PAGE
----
Royal Albert Hall
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Last week was an unusual one, but it ended well. It started with a few days in hospital, which had not been in my plans, especially as I had been in the previous week and had hoped that would have been enough, but they needed a second go and this time were less keen to let me make a bolt for the door afterwards. After two days, I was offering to help make the toast for the pre-lights out snack – they were not keen on the idea, or on me helping out with anything else that seemed to need doing – and one of the nurses came to find me as I had been away from the ward for so long and they were concerned that I might have wandered off. I think it’s called cabin fever. And I did have visitors, so I needed somewhere better to entertain them than the side of my bed.
The issue that was really preoccupying me was the fact that LoLo and I had trains, hotels (if Travelodge counts as a hotel) and ballet tickets booked for Thursday, and I started the week thinking there would be no issue there. Then Monday turned into a procedure on Tuesday, then I had to stay in Tuesday night as well, have bloods taken at 6am (yes, I had finally fallen asleep) on Wednesday and then the wait for the results and the consultant to find each other and then get to me. I managed to get the ‘I don’t think you should go to London’ on Tuesday to ‘you can maybe go’ to ‘see how you’re feeling on Thursday morning,’ and I accepted that it might just not happen in the end. The only card I could play to bolster my case was along the lines of ‘it’s the last classical ballet performance of the best male dancer of his generation’ – and I’m not going to miss it.
This was the final farewell from Carlos Acosta to classical ballet, in the Royal Albert Hall. And we made it. We took it easy, had rests when I needed to, and had factored in so much extra time (I know, not like me at all) that we were unfazed by anything that might come up.
Carlos Acosta grew up in poverty in Cuba and ended up dancing with the Bolshoi and Royal Ballet, and becoming something of a dancing superstar. At the ripe old age of 43 (I know, I know, just a bit younger than me, what have I done with my life?!) the physical demands of classical ballet are simply too much, so he is moving on to contemporary dance and his dance school in Cuba, as well as everything else he is involved in.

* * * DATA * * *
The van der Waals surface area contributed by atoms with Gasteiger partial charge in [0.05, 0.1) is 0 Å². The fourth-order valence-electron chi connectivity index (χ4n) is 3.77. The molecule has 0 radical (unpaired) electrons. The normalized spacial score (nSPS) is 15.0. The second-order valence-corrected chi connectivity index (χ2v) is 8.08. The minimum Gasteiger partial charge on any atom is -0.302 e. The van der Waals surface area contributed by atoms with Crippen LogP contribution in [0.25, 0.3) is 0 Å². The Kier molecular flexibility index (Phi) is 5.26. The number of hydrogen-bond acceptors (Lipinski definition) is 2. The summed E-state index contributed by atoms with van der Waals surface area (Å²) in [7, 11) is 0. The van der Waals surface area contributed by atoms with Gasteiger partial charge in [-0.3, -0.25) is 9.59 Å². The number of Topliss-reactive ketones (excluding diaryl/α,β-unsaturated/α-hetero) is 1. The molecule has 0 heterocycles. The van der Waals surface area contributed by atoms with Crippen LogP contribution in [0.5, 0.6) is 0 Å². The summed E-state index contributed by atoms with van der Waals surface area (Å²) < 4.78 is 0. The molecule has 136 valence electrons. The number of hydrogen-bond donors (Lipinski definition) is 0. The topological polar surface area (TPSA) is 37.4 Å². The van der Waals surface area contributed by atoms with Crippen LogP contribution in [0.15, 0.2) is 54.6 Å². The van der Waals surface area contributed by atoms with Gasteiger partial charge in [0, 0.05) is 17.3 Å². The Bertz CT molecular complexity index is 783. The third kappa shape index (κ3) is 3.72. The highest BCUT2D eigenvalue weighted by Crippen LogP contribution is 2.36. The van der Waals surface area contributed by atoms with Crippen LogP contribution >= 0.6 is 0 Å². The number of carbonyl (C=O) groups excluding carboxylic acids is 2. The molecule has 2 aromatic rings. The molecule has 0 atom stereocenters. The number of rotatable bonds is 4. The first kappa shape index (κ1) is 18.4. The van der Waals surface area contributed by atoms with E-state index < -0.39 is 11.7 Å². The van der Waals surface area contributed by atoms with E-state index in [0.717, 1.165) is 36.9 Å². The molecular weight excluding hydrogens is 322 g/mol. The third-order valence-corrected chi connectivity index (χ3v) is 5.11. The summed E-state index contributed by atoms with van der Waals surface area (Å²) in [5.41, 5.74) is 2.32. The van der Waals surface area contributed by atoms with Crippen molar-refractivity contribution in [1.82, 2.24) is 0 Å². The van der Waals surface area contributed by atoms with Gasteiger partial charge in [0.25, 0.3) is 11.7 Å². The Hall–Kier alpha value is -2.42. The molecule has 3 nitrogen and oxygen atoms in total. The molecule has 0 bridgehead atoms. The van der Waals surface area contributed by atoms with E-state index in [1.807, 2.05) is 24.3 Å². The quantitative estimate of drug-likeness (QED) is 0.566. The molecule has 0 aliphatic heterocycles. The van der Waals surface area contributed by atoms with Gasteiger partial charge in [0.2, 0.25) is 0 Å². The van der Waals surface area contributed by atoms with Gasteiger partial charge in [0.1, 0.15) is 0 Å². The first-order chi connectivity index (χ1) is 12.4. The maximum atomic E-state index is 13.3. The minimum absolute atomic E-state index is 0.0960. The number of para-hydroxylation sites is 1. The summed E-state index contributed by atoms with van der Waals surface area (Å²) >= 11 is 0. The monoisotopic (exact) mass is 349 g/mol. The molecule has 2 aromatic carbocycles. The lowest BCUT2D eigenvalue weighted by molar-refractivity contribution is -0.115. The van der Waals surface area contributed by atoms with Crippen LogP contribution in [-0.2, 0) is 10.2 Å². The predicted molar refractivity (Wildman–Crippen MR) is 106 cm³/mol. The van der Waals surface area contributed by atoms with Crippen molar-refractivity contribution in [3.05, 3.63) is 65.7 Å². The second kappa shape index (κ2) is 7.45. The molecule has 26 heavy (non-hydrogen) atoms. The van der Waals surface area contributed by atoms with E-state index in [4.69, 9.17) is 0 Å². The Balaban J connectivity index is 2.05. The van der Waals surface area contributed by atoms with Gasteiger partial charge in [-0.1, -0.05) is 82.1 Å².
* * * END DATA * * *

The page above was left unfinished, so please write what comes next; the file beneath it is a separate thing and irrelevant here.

The evening was a mix of the old and the new, some to our taste, some less so, and fortunately included the only thing LoLo had said needed to be included, a piece from Don Quixote with some spectacular leaps and spins (yes, it was the pas de deux with the grand jetés and 32 fouettes if you want to get technical about it).
You can see the memorable part here (at about 12 minutes in), just with different dancers – make sure you watch both of them, it’s all over in less than two minutes.
And you can see Carlos and Marianela Nuñez – the two we saw – dancing a different part of Don Quixote here, just so you can see the calibre of these dancers.
The second part of our (train) road trip was the following morning, when we finally managed to go on a backstage tour of the Royal Opera House, home of the Royal Ballet. In the past, we have always tried booking a tour too late in the day, but the middle of October is a lot easier than in the school holidays. We booked the morning tour, knowing that it was the time we were most likely to get to see some of the dancers in their morning class, then crossed our fingers.
When the lift doors opened on one of the upper floors and we found ourselves in front of a window looking right into the studio, LoLo just said ‘Federico Bonelli!’ without missing a beat. It turns out he is one of their principal dancers and was directly in her line of sight. She then listed off all the other principal dancers who were in the same studio, so it was pretty close to having most of her heroes dancing in front of her for a few minutes, including some who we had seen perform the night before. And imagine the joy when Marianela Nuñes walked out of the studio in front of us. Nobody else seemed to quite grasp the significance of the occasion.
Speaking of not quite understanding such momentous things, the following is the result of a request to include some basic ballet-attendance etiquette in my blog, some of which was sorely lacking last week. There is not much to it really, and if you follow these basic rules, you will contribute to being part of a well-trained audience, and we will all be so much happier for it. We like well-trained audiences.